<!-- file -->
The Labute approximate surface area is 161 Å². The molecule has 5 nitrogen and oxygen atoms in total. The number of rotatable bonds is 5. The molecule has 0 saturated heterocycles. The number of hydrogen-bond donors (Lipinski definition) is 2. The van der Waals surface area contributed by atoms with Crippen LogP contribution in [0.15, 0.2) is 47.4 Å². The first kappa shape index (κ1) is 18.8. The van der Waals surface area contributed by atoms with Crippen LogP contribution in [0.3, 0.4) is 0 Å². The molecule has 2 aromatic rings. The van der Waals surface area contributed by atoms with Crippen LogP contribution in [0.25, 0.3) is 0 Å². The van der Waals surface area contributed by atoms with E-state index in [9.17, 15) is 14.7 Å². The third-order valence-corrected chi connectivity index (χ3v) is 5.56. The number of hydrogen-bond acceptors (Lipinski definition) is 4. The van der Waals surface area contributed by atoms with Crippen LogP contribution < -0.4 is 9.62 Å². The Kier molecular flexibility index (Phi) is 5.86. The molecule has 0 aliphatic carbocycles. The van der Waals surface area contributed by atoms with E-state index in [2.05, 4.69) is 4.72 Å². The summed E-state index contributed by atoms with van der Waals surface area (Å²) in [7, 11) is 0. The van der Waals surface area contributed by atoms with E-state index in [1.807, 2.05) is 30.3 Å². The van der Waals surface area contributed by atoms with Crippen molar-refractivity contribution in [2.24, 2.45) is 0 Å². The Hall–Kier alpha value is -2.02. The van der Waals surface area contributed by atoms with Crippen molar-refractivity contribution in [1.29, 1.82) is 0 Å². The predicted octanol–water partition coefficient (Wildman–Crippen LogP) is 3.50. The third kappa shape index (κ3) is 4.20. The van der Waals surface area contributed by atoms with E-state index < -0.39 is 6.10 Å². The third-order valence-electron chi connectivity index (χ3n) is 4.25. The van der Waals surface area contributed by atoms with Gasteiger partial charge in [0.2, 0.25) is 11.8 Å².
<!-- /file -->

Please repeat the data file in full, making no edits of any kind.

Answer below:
The Labute approximate surface area is 161 Å². The molecule has 5 nitrogen and oxygen atoms in total. The number of rotatable bonds is 5. The molecule has 0 saturated heterocycles. The number of hydrogen-bond donors (Lipinski definition) is 2. The van der Waals surface area contributed by atoms with Crippen LogP contribution in [0.15, 0.2) is 47.4 Å². The first kappa shape index (κ1) is 18.8. The van der Waals surface area contributed by atoms with Crippen LogP contribution in [0.3, 0.4) is 0 Å². The molecule has 2 aromatic rings. The van der Waals surface area contributed by atoms with Crippen LogP contribution in [0.25, 0.3) is 0 Å². The van der Waals surface area contributed by atoms with E-state index in [9.17, 15) is 14.7 Å². The third-order valence-corrected chi connectivity index (χ3v) is 5.56. The number of hydrogen-bond acceptors (Lipinski definition) is 4. The van der Waals surface area contributed by atoms with Crippen LogP contribution < -0.4 is 9.62 Å². The Kier molecular flexibility index (Phi) is 5.86. The molecule has 0 aliphatic carbocycles. The van der Waals surface area contributed by atoms with E-state index in [2.05, 4.69) is 4.72 Å². The summed E-state index contributed by atoms with van der Waals surface area (Å²) in [7, 11) is 0. The van der Waals surface area contributed by atoms with E-state index in [1.807, 2.05) is 30.3 Å². The van der Waals surface area contributed by atoms with Crippen molar-refractivity contribution in [2.24, 2.45) is 0 Å². The Hall–Kier alpha value is -2.02. The van der Waals surface area contributed by atoms with Crippen molar-refractivity contribution in [1.29, 1.82) is 0 Å². The predicted octanol–water partition coefficient (Wildman–Crippen LogP) is 3.50. The third kappa shape index (κ3) is 4.20. The van der Waals surface area contributed by atoms with E-state index < -0.39 is 6.10 Å². The third-order valence-electron chi connectivity index (χ3n) is 4.25. The van der Waals surface area contributed by atoms with Gasteiger partial charge in [0.2, 0.25) is 11.8 Å².